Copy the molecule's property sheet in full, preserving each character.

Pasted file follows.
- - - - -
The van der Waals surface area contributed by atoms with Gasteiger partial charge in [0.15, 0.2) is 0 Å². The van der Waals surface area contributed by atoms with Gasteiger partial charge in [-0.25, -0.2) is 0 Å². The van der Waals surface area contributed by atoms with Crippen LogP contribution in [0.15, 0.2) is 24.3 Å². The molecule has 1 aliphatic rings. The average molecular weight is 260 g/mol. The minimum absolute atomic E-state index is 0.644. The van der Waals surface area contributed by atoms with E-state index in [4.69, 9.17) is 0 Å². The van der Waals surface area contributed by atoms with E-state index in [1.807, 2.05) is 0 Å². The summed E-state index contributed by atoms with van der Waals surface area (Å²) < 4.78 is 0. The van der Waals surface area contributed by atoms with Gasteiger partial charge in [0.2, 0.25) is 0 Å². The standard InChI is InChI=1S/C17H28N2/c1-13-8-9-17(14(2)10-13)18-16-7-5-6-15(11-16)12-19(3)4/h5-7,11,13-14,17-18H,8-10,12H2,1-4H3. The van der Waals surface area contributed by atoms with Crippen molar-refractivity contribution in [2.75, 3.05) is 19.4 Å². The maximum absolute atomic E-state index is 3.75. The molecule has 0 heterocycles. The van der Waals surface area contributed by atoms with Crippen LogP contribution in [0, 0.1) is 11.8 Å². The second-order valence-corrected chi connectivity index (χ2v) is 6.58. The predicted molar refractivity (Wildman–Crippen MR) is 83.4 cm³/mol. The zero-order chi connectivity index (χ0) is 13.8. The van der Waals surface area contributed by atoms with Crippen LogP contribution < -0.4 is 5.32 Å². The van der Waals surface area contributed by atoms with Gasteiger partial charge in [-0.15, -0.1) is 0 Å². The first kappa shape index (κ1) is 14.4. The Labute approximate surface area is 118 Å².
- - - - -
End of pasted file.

The van der Waals surface area contributed by atoms with Gasteiger partial charge in [0.15, 0.2) is 0 Å². The van der Waals surface area contributed by atoms with Gasteiger partial charge in [-0.25, -0.2) is 0 Å². The van der Waals surface area contributed by atoms with Crippen LogP contribution in [0.15, 0.2) is 24.3 Å². The molecule has 1 aliphatic rings. The average molecular weight is 260 g/mol. The minimum absolute atomic E-state index is 0.644. The van der Waals surface area contributed by atoms with E-state index in [4.69, 9.17) is 0 Å². The van der Waals surface area contributed by atoms with E-state index in [1.807, 2.05) is 0 Å². The summed E-state index contributed by atoms with van der Waals surface area (Å²) < 4.78 is 0. The van der Waals surface area contributed by atoms with Gasteiger partial charge in [0.2, 0.25) is 0 Å². The standard InChI is InChI=1S/C17H28N2/c1-13-8-9-17(14(2)10-13)18-16-7-5-6-15(11-16)12-19(3)4/h5-7,11,13-14,17-18H,8-10,12H2,1-4H3. The van der Waals surface area contributed by atoms with Crippen molar-refractivity contribution in [2.75, 3.05) is 19.4 Å². The maximum absolute atomic E-state index is 3.75. The molecule has 0 heterocycles. The van der Waals surface area contributed by atoms with Crippen LogP contribution in [0, 0.1) is 11.8 Å². The second-order valence-corrected chi connectivity index (χ2v) is 6.58. The predicted molar refractivity (Wildman–Crippen MR) is 83.4 cm³/mol. The zero-order chi connectivity index (χ0) is 13.8. The van der Waals surface area contributed by atoms with Crippen LogP contribution < -0.4 is 5.32 Å². The van der Waals surface area contributed by atoms with Gasteiger partial charge in [-0.15, -0.1) is 0 Å². The first kappa shape index (κ1) is 14.4. The Labute approximate surface area is 118 Å².